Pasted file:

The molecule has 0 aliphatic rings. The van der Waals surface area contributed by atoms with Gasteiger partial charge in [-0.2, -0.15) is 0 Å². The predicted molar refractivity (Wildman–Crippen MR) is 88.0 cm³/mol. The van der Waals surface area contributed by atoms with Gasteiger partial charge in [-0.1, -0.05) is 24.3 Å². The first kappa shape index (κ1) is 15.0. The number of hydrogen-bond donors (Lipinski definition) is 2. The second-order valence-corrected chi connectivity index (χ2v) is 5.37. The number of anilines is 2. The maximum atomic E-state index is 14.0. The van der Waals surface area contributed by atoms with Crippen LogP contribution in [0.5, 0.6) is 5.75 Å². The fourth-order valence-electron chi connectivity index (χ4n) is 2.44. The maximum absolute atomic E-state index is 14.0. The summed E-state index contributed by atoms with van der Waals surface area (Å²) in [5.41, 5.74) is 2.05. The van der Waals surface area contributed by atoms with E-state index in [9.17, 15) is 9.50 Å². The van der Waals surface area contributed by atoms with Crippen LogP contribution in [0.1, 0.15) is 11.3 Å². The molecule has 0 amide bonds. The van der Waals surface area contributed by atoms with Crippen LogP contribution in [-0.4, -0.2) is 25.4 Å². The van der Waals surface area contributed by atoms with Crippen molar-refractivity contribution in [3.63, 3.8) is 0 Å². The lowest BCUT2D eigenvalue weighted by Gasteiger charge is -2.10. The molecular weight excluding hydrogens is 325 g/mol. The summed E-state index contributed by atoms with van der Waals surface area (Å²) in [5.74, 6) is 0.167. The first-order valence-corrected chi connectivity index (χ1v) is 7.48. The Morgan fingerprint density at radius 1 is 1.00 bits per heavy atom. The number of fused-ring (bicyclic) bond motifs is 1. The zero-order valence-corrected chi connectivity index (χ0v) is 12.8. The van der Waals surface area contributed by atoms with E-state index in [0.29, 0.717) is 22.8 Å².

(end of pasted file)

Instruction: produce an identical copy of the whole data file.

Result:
The molecule has 0 aliphatic rings. The van der Waals surface area contributed by atoms with Gasteiger partial charge in [-0.2, -0.15) is 0 Å². The predicted molar refractivity (Wildman–Crippen MR) is 88.0 cm³/mol. The van der Waals surface area contributed by atoms with Gasteiger partial charge in [-0.1, -0.05) is 24.3 Å². The first kappa shape index (κ1) is 15.0. The number of hydrogen-bond donors (Lipinski definition) is 2. The second-order valence-corrected chi connectivity index (χ2v) is 5.37. The number of anilines is 2. The maximum atomic E-state index is 14.0. The van der Waals surface area contributed by atoms with Crippen LogP contribution in [0.5, 0.6) is 5.75 Å². The fourth-order valence-electron chi connectivity index (χ4n) is 2.44. The maximum absolute atomic E-state index is 14.0. The summed E-state index contributed by atoms with van der Waals surface area (Å²) in [5.41, 5.74) is 2.05. The van der Waals surface area contributed by atoms with E-state index in [9.17, 15) is 9.50 Å². The van der Waals surface area contributed by atoms with Crippen LogP contribution in [0.1, 0.15) is 11.3 Å². The molecule has 0 amide bonds. The van der Waals surface area contributed by atoms with Crippen LogP contribution in [-0.4, -0.2) is 25.4 Å². The van der Waals surface area contributed by atoms with Crippen molar-refractivity contribution in [3.63, 3.8) is 0 Å². The lowest BCUT2D eigenvalue weighted by Gasteiger charge is -2.10. The molecular weight excluding hydrogens is 325 g/mol. The summed E-state index contributed by atoms with van der Waals surface area (Å²) in [5.74, 6) is 0.167. The first-order valence-corrected chi connectivity index (χ1v) is 7.48. The Morgan fingerprint density at radius 1 is 1.00 bits per heavy atom. The number of fused-ring (bicyclic) bond motifs is 1. The zero-order valence-corrected chi connectivity index (χ0v) is 12.8. The van der Waals surface area contributed by atoms with E-state index in [0.29, 0.717) is 22.8 Å².